I think everyone who has explored the OODA Loop concept, including John Boyd himself, initially gravitated to the aspect of cycling “faster” than one’s oponent because it is a natural assumption that resonates with our own experiences. We have all seen competitions where one player or athlete was “quicker” in reading situations and arriving at the right intuitive decision – usually most of us have been both the faster as well as the slower and more hesitant person. It’s the first scenario that springs to mind and being “faster” gives an obvious comparative advantages. Obvious does not mean “only” though.

What made the “faster” interpretation of OODA Loop really stick in the culture though, IMHO, was this unfortunate but easily understood graphic:


As a result, we get critical arguments that the OODA Loop is really something germane only to binary situations similar to the high pressure aerial combat that Boyd experienced in the Korean War or as a tactical fighter pilot instructor (or Musashi’s sword fighting) and not something generally useful in military strategy. An odd argument, given that Clausewitz liked to use binary metaphors to describe the nature of war.

The next graphic, which better illustrates the simultanaeity and dynamic nature of the OODA Loop, with other potential avenues of exploitation than just going “faster” (which will swiftly hit diminishing returns in any event) does not lend itself as easily to nearly instant comprehension:


With these cognitive relationships operating continuously, mostly subconsciously with automaticity and in an iterative fashion, a different set of meanings to the phrase “inside your oponent’s OODA Loop” than just going “faster”, like a formula one race car zooming around a track.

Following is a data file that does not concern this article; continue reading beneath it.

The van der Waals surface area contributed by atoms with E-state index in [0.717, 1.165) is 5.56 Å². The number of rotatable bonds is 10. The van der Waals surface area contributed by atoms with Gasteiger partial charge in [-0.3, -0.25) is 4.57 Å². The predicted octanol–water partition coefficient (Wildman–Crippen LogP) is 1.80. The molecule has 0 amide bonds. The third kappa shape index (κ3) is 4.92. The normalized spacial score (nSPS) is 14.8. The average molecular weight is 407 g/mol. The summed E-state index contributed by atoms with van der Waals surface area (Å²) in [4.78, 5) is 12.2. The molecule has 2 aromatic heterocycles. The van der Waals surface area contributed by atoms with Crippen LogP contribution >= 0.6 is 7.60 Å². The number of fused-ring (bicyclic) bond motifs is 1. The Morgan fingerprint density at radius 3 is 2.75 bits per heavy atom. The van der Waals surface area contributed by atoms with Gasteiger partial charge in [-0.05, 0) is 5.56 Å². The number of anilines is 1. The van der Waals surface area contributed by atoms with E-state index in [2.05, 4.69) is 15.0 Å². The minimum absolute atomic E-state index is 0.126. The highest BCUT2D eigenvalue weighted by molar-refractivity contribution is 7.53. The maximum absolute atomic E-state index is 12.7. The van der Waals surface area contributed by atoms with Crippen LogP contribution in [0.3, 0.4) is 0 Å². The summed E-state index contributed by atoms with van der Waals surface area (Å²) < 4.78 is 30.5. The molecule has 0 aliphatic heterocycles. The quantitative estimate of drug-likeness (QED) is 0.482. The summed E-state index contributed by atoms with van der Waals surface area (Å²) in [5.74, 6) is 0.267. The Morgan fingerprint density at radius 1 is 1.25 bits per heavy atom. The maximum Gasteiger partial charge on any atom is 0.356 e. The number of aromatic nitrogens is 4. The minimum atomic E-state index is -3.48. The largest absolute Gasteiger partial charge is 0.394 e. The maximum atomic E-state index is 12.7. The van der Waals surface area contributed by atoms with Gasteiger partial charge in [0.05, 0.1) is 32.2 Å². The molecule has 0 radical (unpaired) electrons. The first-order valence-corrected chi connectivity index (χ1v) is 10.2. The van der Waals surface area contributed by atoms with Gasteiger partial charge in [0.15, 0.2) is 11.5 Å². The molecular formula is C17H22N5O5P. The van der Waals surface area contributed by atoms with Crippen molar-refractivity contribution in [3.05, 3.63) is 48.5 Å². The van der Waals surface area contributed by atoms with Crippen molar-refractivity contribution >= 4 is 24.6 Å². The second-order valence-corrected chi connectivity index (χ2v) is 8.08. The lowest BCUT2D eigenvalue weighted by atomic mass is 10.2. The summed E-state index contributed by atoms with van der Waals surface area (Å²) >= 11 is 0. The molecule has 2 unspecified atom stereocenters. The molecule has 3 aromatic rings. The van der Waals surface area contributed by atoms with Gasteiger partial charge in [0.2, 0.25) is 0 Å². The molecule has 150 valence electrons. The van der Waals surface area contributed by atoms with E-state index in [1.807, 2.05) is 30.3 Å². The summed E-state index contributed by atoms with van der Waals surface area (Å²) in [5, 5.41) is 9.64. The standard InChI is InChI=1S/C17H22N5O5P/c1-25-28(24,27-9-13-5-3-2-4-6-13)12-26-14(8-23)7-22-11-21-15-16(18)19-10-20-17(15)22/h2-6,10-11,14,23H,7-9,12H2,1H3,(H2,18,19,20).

OODA and “Strategy Making Process” for Business

Friday, March 25th, 2011

Handbook of Research on Strategy Process by Pietro  Mazzola and Franz W. Kellermans (Ed.)

Dr. Chet Richards has contributed to an important new theoretical book on strategic applications to business enterprises. For those newer readers, Chet is an authoritative source on strategy, particularly the theories of Colonel John Boyd and is the former proprietor of the late, great, strategy website DNI. I have learned a great deal over the years from Colonel Richards and heartily recommend his Certain to Win to anyone looking for the strategic edge.

For readers with a corporate credit card or departmental budget ( the book is *really* expensive) and a deep, academic or professional interest in strategic theory and thinking, this book is for you. I may require Inter-Library Loan. 🙂

As Chet describes it:

Deep stuff – very academic – but covers the waterfront of the research (i.e., as distinguished from the speculation) on the process of strategy.  As the co-editors describe it:

While strategy content focuses on the subject of the decision, strategy process focuses on actual decision making and its associated actions.  Strategy process research examines the process underpinning strategy formulation and implementation. … Although aimed primarily at the academic community, many of the contributions speak to a wider audience.

Expensive, but if you’re into this sort of thing, probably indispensable.

Fingerspitzengefühl, Jawohl!

Friday, August 27th, 2010

Dr. Chet Richards gives a concise and practical explanation of the intuitive strategic-tactical skill, Fingerspitzengefühl.

Developing the touch

Ibis raised an interesting question in one of his comments:  If Fingerspitzengefühl can be taught, why do so few people have it?

Two points:  First, Fingerspitzengefühl is a skill, so although most people can get better at it, some are going to get a lot better.